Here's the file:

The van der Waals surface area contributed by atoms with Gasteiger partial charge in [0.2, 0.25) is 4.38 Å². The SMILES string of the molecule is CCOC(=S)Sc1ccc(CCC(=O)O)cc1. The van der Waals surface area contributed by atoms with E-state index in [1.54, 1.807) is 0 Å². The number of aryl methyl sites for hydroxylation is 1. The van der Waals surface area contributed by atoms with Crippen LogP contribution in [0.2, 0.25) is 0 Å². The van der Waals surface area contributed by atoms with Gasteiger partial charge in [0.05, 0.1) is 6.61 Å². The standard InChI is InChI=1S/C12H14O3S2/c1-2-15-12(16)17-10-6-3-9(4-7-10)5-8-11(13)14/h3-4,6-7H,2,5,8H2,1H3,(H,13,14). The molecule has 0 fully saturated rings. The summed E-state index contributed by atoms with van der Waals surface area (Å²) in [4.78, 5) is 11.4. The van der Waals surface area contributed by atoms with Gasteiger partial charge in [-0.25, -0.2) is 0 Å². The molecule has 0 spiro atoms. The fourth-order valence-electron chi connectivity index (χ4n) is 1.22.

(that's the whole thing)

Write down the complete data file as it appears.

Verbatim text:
The van der Waals surface area contributed by atoms with Gasteiger partial charge in [0.2, 0.25) is 4.38 Å². The SMILES string of the molecule is CCOC(=S)Sc1ccc(CCC(=O)O)cc1. The van der Waals surface area contributed by atoms with E-state index in [1.54, 1.807) is 0 Å². The number of aryl methyl sites for hydroxylation is 1. The van der Waals surface area contributed by atoms with Crippen LogP contribution in [0.2, 0.25) is 0 Å². The van der Waals surface area contributed by atoms with Gasteiger partial charge in [0.05, 0.1) is 6.61 Å². The standard InChI is InChI=1S/C12H14O3S2/c1-2-15-12(16)17-10-6-3-9(4-7-10)5-8-11(13)14/h3-4,6-7H,2,5,8H2,1H3,(H,13,14). The molecule has 0 fully saturated rings. The summed E-state index contributed by atoms with van der Waals surface area (Å²) in [4.78, 5) is 11.4. The van der Waals surface area contributed by atoms with Gasteiger partial charge in [-0.25, -0.2) is 0 Å². The molecule has 0 spiro atoms. The fourth-order valence-electron chi connectivity index (χ4n) is 1.22.